The Legion 5 Pro is a new addition to the lineup that is quite beefed up, and is probably second to the top-of-the-line Legion 7. Just like the 7, it too has a 16-inch 16:10 QHD display capable of 165hz refresh rate, and the only major difference seems to be that it maxes out at the latest AMD Ryzen 7 processor and 16 GB of RAM (opposite the Legion 7’s AMD Ryzen 9 processor and 32 GB of RAM).
Finally we have the Legion 5 laptop that is available in both the 15-inch and 17-inch sizes, with the former coming in three 1080p variants that can do 60, 120, and 165Hz refresh rates, and the latter coming in two 1080p variants that can do 60 and 144Hz refresh rates.
I’m done talking about gaming laptops but it’s not over for laptops yet. If you’re not aware of the business-first ThinkPad line of laptops from Lenovo, then what rock have you been living under? Do you know those black laptops you see at work (heck, you might be using one yourself)? They’ve got red accents and the red nub in the middle of the keyboard that is amazing to type on? Yeah, those are called ThinkPads and that red nub is called the TrackPoint. ThinkPads are all about performance, security, and productivity, and now that you’re up to speed, let me speed through the plethora of ThinkPad announcements.
First up is the 9th generation ThinkPad X1 Carbon. The X1 Carbon has been a favorite for so many years with both ThinkPad enthusiasts and people who just happened to use them for work. What’s new this year in this ultrathin and ultralight business notebook is a taller 14-inch 16:10 display, a wider touchpad, larger battery, and rear venting for better cooling.
We then have the 1st gen but impressive ThinkPad X1 Titanium Yoga. What’s special about the X1 Titanium Yoga is that it’s the thinnest ThinkPad ever coming in at just over 11mm thin. It touts a 13.5-inch 16:10 2k touch and pen-enabled display which can be flipped around turning this into an ultrathin 2-in-1 laptop.
If you’re about that 2-in-1 lifestyle but Titanium isn’t your thing, then you might want to consider the 6th generation ThinkPad X1 Yoga. It’s the ThinkPad you love in the Yoga form factor you want. The new generations bring a 14-inch 16:10 touch and pen-enabled display, a wider touchpad, and a larger battery.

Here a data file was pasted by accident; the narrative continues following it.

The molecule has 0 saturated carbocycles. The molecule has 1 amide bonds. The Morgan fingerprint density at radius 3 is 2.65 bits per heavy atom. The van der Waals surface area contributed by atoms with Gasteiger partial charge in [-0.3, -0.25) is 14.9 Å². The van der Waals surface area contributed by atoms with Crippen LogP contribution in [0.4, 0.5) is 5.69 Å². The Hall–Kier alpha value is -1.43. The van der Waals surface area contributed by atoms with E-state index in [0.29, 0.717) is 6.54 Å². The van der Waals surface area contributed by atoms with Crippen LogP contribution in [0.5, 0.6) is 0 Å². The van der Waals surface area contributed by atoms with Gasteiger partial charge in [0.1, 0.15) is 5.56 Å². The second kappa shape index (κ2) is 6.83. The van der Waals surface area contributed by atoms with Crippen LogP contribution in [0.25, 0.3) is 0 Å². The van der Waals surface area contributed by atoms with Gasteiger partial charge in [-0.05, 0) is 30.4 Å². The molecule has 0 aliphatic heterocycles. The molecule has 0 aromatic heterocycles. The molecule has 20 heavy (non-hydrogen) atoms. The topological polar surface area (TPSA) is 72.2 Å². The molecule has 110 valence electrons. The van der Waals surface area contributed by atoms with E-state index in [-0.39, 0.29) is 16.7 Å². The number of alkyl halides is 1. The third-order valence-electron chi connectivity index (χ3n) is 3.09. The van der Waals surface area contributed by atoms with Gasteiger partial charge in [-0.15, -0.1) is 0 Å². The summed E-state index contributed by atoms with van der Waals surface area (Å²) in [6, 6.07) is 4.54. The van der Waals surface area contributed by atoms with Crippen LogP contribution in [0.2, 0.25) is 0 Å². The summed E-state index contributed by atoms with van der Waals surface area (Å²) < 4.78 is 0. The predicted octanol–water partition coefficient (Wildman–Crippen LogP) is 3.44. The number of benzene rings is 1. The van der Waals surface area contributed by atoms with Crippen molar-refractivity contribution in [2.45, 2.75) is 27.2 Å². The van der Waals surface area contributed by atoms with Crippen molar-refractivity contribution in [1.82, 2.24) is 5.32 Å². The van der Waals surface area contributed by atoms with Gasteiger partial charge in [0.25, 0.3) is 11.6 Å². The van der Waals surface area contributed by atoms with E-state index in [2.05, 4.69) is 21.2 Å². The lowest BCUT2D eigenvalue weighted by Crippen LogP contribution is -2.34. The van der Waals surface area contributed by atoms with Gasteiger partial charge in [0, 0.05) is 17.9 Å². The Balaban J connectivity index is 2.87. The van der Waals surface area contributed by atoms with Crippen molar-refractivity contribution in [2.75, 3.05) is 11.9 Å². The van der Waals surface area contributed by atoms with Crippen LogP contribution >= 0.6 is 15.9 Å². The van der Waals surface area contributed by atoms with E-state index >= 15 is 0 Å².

For the truly mobile individual that needs a tablet-like Windows experience, then rejoice as Lenovo has announced the all-new 1st gen ThinkPad X12 Detachable. The name says it all. This is a 12.3-inch 3:2 touch and pen-enabled device that lets you detach the screen from the keyboard to use it as a lightweight but powerful Windows tablet. The screen also comes with a wide kickstand making it perfect for placing the display at the right angle and distance away from you.
All these ThinkPads come loaded with the latest 11th generation Intel Core i7 processors with Intel Iris Xe integrated graphics, 5G support (except for the X12 Detachable), and Thunderbolt 4 USB ports, making them capable of handling whatever tasks you throw at them wherever you are. They also have a lot of those ThinkPad security and durability features that has always set them apart from the rest.
Two displays are better than one.
Finally, this is a product that is very niche but also intriguing. I’m talking about the 2nd generation ThinkBook Plus. This is technically a dual screen laptop, but not in the way that you think. There’s an e-ink display that’s on the outside of the lid of the laptop. E-ink displays are known for being very very power efficient making it possible to keep the display on for long periods without significantly affecting battery life.
The e-ink display is 12-inches and it’s touch and pen-enabled which means you can do typical things like writing notes, reading documents, browsing the web, and viewing and annotating presentations, and you can do all of that with the lid closed. It’s basically the biggest e-ink tablet.
But to me, what’s interesting about this second display is that it becomes your notification center as it can show all your notifications when the lid is closed. Since it’s not a power-hungry display, it can stay on and be operational for a full 24 hours, which is 9 hours longer than if you were to use the main display. So if you’re running low on battery and you need to finish writing some notes or reading some work documents, you can do so with that e-ink display.
If you’re still concerned about battery life, then perhaps the Lenovo Charging Mat that they’re releasing as an accessory will put you at ease. This will charge your ThinkBook Plus just by placing it on the mat.
That is it for the roundup. There are still more products that I didn’t cover, but I at least gave you an idea of what I thought were really interesting and innovative products from Lenovo, and year after year, they keep coming out with more interesting stuff. I would recommend you check out their site for a full rundown of what they have announced, there’s bound to be something to catch your eye.
CES is a crazy big event, you can spend days looking at what is being announced by companies big and small and old and new. So, thank you for listening to what I had to say, and do let me know, do any of these Lenovo products tickle your fancy? Are you going to get one of them for yourself?